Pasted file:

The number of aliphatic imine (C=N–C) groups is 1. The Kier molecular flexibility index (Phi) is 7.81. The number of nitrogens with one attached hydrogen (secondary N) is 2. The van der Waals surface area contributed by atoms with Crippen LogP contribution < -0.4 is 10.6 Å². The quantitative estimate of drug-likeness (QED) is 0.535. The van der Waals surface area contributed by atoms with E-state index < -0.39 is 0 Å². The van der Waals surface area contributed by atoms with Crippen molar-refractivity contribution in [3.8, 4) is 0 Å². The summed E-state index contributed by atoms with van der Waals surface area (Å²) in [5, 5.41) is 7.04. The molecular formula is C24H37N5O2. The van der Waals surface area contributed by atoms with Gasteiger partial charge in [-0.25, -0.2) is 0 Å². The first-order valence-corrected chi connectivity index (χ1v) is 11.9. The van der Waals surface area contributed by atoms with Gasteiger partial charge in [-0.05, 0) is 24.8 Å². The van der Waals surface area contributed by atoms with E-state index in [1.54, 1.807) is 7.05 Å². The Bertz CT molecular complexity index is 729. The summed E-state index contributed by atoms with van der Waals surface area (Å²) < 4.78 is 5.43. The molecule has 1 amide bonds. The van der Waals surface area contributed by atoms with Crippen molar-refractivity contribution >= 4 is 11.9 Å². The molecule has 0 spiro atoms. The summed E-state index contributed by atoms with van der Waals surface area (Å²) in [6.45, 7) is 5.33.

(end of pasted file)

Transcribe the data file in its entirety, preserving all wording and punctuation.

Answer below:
The number of aliphatic imine (C=N–C) groups is 1. The Kier molecular flexibility index (Phi) is 7.81. The number of nitrogens with one attached hydrogen (secondary N) is 2. The van der Waals surface area contributed by atoms with Crippen LogP contribution < -0.4 is 10.6 Å². The quantitative estimate of drug-likeness (QED) is 0.535. The van der Waals surface area contributed by atoms with E-state index < -0.39 is 0 Å². The van der Waals surface area contributed by atoms with Crippen molar-refractivity contribution in [3.8, 4) is 0 Å². The summed E-state index contributed by atoms with van der Waals surface area (Å²) in [5, 5.41) is 7.04. The molecular formula is C24H37N5O2. The van der Waals surface area contributed by atoms with Gasteiger partial charge in [-0.25, -0.2) is 0 Å². The first-order valence-corrected chi connectivity index (χ1v) is 11.9. The van der Waals surface area contributed by atoms with Gasteiger partial charge in [-0.05, 0) is 24.8 Å². The van der Waals surface area contributed by atoms with E-state index in [1.54, 1.807) is 7.05 Å². The Bertz CT molecular complexity index is 729. The summed E-state index contributed by atoms with van der Waals surface area (Å²) < 4.78 is 5.43. The molecule has 1 amide bonds. The van der Waals surface area contributed by atoms with Crippen molar-refractivity contribution >= 4 is 11.9 Å². The molecule has 0 spiro atoms. The summed E-state index contributed by atoms with van der Waals surface area (Å²) in [6.45, 7) is 5.33.